Warning: Spoilers ahead. Do not read if you are planning to see Avengers: Age of Ultron.
This post comes in the aftermath of the last ASA meeting which took place at the University of Exeter this April. The last couple of days I have been thinking of this year’s ASA theme, namely symbiosis, in relation with the new Avengers movie, The Age of Ultron. This was not intentional and rarely do I control what I think about. In any case, in this post I delve on some aspects of Anna Tsing’s plenary from the conference, and connect these to certain social, political and ontological dynamics from the latest Avengers saga (which was fun, but not as fun as the first Avengers movie. Or Guardians of the Galaxy).
In its etymology the term symbiosis (Greek for “living together”) implies an organisation of two or more entities jointly working to sustain a functional environment. Functionalism as a theoretical paradigm was popularised by the the sociology of Émile Durkheim and later Talcott Parsons, as well as the anthropology of Alfred Radcliffe-Brown and E.E. Evans-Pritchard (although their ethnographic richness in many ways exceeds their sociological foundations). These theories perceived society to be a holistic structure operating according to long term, harmonious interactions between its parts, thus granting this overarching system with long-term stability. Such perceptions were critiqued for not being able to account for social conflict and change, and were later complemented with nonlinear and agonistic theories of society, like Gregory Bateson’s cybernetics and Ilya Prigogine and Isabelle Stengers’s thermodynamics.
Like societies, very little is consensual and harmonious about symbiosis. In fact, consensus is probably the exception to the rule. Most of the time symbiotic relations are not balanced and reciprocal but deadly and destructive, as is the case with relations of parasitism, amensalism and antagonism. What I found interesting about Tsing’s plenary was that she pushed the notion of symbiosis beyond its neo-functionalist suggestion of “working together.”Rather than simply exploring it in terms of cooperation and mutuality, Tsing’s lecture invited us to also think of symbiosis as resulting from processes of friction and disturbance. Following her proposition of landscapes as “enactments of possibility of living together”she went on to add that, above cooperation, such landscapes “come in existence through disturbance.”
It is important that we receive this understanding of symbiosis.Speaking from the perspective of a social anthropologist, my impression is that if symbiosis as a concept is to attain relevance, it must be able to account for the violence and instability of present day socio-political landscapes. Amid such landscapes, peaceful symbiosis is often unattainable. Here, political alliances present themselves as fragile and volatile, forged and disrupted at the stroke of circumstance.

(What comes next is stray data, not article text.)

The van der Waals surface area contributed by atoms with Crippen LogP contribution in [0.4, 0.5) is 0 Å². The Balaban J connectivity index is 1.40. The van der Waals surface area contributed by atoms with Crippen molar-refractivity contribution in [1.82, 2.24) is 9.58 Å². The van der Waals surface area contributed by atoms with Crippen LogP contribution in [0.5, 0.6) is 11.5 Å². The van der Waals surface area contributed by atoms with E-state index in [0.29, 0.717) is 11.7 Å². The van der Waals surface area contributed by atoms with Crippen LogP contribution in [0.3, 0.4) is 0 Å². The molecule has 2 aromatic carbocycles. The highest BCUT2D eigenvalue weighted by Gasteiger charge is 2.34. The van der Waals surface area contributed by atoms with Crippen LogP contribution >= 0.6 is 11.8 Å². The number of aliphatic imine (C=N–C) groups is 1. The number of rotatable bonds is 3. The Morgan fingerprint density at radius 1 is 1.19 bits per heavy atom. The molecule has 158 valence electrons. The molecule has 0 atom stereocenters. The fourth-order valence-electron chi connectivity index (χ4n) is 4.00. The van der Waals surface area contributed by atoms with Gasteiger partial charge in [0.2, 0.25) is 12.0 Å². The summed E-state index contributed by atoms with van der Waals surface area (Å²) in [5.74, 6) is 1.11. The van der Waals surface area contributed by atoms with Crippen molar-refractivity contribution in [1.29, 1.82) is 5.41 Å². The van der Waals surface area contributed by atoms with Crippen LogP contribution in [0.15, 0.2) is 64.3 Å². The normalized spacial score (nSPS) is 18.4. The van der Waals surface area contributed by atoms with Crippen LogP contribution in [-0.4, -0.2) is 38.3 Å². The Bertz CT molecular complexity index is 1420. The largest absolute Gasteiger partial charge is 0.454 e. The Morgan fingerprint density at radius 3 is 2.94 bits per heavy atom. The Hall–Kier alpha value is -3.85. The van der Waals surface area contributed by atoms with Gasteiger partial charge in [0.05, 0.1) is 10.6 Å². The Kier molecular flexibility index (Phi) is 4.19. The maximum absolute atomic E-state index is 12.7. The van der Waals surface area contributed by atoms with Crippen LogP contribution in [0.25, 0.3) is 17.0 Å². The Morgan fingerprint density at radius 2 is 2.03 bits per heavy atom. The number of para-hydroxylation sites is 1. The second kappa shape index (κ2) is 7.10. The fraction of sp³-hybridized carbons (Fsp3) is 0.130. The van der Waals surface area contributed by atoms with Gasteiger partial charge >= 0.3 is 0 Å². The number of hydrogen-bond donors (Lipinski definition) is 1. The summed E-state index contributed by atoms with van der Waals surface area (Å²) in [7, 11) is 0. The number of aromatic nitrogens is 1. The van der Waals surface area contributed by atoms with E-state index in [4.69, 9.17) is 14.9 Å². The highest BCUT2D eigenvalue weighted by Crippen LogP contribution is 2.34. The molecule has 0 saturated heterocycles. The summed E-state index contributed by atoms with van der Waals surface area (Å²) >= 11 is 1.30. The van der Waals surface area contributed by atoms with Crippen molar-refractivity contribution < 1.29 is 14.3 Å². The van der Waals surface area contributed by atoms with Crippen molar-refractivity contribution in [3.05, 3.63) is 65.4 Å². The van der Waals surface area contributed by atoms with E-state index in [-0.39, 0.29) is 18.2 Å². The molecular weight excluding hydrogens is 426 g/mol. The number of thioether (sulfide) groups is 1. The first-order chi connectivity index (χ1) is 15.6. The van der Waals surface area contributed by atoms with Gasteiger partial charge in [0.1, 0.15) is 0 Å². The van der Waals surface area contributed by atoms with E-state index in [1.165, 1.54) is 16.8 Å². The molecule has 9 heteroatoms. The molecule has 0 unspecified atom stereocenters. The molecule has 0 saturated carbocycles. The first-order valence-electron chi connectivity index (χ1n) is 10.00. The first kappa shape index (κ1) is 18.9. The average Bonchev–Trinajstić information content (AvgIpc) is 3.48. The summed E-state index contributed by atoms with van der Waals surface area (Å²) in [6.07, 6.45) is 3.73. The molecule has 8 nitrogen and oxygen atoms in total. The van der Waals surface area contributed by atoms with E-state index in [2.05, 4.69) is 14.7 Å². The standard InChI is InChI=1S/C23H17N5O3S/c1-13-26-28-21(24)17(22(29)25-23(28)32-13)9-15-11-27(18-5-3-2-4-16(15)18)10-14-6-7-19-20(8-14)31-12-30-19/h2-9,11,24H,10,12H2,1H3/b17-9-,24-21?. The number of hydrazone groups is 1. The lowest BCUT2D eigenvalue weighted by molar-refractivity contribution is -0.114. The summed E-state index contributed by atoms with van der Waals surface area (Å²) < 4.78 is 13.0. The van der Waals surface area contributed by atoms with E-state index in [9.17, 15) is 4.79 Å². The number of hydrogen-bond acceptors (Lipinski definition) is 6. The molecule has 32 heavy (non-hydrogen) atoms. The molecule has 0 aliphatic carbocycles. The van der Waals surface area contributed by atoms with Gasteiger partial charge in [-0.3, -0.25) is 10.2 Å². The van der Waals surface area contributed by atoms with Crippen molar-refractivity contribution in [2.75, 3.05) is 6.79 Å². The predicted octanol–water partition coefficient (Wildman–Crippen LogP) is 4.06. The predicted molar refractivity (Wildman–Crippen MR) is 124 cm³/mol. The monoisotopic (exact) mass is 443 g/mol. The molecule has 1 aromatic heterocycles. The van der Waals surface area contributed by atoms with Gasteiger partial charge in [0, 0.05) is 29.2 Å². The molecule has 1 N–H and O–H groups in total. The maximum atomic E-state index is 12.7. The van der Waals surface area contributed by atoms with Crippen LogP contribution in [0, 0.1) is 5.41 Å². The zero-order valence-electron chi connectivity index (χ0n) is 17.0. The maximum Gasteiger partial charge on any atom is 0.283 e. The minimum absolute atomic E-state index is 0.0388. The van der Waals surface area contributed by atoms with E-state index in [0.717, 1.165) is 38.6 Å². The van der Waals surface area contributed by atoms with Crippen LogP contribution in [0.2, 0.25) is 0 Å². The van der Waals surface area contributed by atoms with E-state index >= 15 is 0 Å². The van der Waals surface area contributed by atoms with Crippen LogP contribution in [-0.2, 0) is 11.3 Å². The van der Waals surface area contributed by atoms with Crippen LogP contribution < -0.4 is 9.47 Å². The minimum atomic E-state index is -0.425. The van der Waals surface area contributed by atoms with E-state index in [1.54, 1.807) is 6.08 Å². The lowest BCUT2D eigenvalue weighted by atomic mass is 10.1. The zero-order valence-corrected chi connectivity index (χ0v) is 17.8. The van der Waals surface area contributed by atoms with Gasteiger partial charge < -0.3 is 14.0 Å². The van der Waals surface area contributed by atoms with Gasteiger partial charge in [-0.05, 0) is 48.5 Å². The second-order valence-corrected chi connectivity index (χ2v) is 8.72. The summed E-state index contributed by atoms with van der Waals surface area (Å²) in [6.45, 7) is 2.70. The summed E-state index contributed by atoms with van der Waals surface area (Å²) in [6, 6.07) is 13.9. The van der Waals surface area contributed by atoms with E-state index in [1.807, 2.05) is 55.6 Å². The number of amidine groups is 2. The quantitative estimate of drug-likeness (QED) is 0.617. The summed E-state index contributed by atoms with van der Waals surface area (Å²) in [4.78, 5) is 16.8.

Following Tsing, rather that perceiving them as constant and anticipated, I suggest that we think of current forms of political symbiosis, especially activist ones, as erratic yet tactical, momentary yet of particular power, emergent of alliances made and dissolved at specific point of time, according to particular events, projects and causes.
The relation of the Avengers to all of this slowly becomes evident. Like sociological and anthropological understandings perceiving society as operating in a state of constant disequilibrium, in the Age of Ultron one can similarly identify a metaphysics of chaos and disturbance permeating the Avengers squad and social relations in their entirety. Such metaphysics are alluded by the protagonists on several occasions. Vision says to Ultron that humans mistakenly “think of order and chaos as opposites”, Nick Fury says to Tony Stark that “no matter who wins or loses, trouble always comes around”and Quicksilver’s final words are “I didn’t see that coming.”All in all, such statements allude to the volatility of worldly circumstance, the friction and also decisiveness by which alliances in the film are forged, enacted and dissolved on both sides of the fence (it is not only the Hulk and Thor who momentarily turn against Iron Man; the Scarlet Witch and Quicksilver ultimately turn against Ultron), as well as the necessity for humanity to invent collectives of resistance capable of battling evil in its unpredictable manifestations.